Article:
The UK government is developing legislation to permit autonomous cars to drive on public roads, which will address a range of issues such as insurance, liability and cybersecurity and establish a legal framework to govern driverless vehicles.
Known as the Automated and Electric Vehicles Act (AEVA), the legislation is spearheaded by the Law Commission (the body responsible for consulting with the public and relevant industries ahead of the introduction of new laws), and work has now begun on identifying how laws could be modified to accommodate autonomous cars.
When complete, the legislation will apply to cars that can drive independently some or all of the time – effectively level-three autonomy and above, as defined by SAE International.
Many cars are currently available with level-two features, such as lane-keeping assistance and adaptive cruise control systems operating simultaneously. Level three is a big jump, comprising hands-off technology, which means the person at the wheel doesn’t drive at all when the system is engaged but must retake control when the car says so.
The new Honda Legend, which was launched in Japan this March with a price tag of 11 million yen (£71,000) and limited to 100 lease sales, is said to be the first car available with officially sanctioned level-three technology. Its Traffic Jam Pilot system was approved by Japan’s Ministry of Land, Infrastructure, Transport and Tourism last November as being allowed to operate the car independently at up to 31mph on major carriageways.
The British Department for Transport (DfT) made a similar pledge this April when it announced that cars with automated lane-keeping systems (ALKS) would legally be allowed on the road before the end of this year, with their operation capped at 37mph.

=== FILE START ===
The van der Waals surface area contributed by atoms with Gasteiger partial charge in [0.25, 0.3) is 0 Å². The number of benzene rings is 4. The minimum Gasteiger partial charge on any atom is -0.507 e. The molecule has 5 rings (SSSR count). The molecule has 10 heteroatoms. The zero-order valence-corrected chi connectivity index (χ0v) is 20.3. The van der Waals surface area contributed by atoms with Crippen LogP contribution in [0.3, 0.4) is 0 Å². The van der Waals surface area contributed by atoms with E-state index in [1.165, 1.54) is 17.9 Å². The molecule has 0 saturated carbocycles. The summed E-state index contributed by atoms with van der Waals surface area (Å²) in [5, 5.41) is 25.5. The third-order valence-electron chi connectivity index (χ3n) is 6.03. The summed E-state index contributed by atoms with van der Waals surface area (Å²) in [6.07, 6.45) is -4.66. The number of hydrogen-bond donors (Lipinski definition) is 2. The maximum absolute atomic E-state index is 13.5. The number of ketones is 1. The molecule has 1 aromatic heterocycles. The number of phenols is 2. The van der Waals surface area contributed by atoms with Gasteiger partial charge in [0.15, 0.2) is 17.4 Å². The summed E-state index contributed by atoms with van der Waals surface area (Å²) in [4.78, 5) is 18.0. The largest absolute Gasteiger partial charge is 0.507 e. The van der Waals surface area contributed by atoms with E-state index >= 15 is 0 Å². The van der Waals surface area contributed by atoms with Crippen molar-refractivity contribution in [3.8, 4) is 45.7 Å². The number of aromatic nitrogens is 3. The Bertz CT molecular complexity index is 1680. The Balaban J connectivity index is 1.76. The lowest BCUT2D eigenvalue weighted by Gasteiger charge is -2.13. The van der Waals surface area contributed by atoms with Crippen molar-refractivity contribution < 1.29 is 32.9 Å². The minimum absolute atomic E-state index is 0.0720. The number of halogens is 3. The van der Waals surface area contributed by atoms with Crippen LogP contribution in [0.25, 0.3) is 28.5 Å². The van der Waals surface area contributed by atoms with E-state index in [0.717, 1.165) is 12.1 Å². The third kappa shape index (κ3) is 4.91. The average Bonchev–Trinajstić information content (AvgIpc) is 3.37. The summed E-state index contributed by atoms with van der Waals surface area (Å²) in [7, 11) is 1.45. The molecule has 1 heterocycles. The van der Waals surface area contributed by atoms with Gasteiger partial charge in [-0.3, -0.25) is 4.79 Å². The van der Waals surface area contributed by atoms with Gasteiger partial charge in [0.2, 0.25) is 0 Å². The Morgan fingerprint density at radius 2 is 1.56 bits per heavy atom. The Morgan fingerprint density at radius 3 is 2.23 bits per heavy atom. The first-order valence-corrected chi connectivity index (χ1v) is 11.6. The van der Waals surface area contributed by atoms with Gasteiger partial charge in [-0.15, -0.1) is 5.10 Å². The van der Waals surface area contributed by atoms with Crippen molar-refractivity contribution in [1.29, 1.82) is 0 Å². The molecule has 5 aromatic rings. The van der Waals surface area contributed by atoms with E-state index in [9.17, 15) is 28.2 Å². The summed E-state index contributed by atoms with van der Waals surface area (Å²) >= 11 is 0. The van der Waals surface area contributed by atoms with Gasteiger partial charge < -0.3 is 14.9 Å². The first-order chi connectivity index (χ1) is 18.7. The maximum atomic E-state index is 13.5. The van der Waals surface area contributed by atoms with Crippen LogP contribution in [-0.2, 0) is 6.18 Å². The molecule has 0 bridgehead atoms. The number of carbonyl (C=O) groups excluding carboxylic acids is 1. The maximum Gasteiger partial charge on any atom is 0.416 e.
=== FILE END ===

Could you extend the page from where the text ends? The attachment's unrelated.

The DfT said that it would “ensure the safe use of ALKS, including whether [it] met the definition of automation in the AEVA,” which is the first example of the legislation in action, even though it remains in the consultation phase and isn’t expected to be complete or enforceable for some time.
“It was enacted in 2018, but so far it just creates compulsory automated vehicle insurance. It’s really a three-year review of the regulatory framework for the safe deployment of automated vehicles,” said Jonathan Butler, the head of automotive at law firm Geldards and a member of the Vehicle Remarketing Association (VRA) board.
“There will be cases where someone will one day have to work out, within the body of the regulations, what they mean in real life. So, does that mean the insurer carries the can? Does it mean the manufacturer does? Does it mean the human being sitting in the car does? And if so, to what percentages?”
Given all those questions still need to be answered, it looks like the automotive industry, the government and the legal system are in for an interesting time in the years ahead.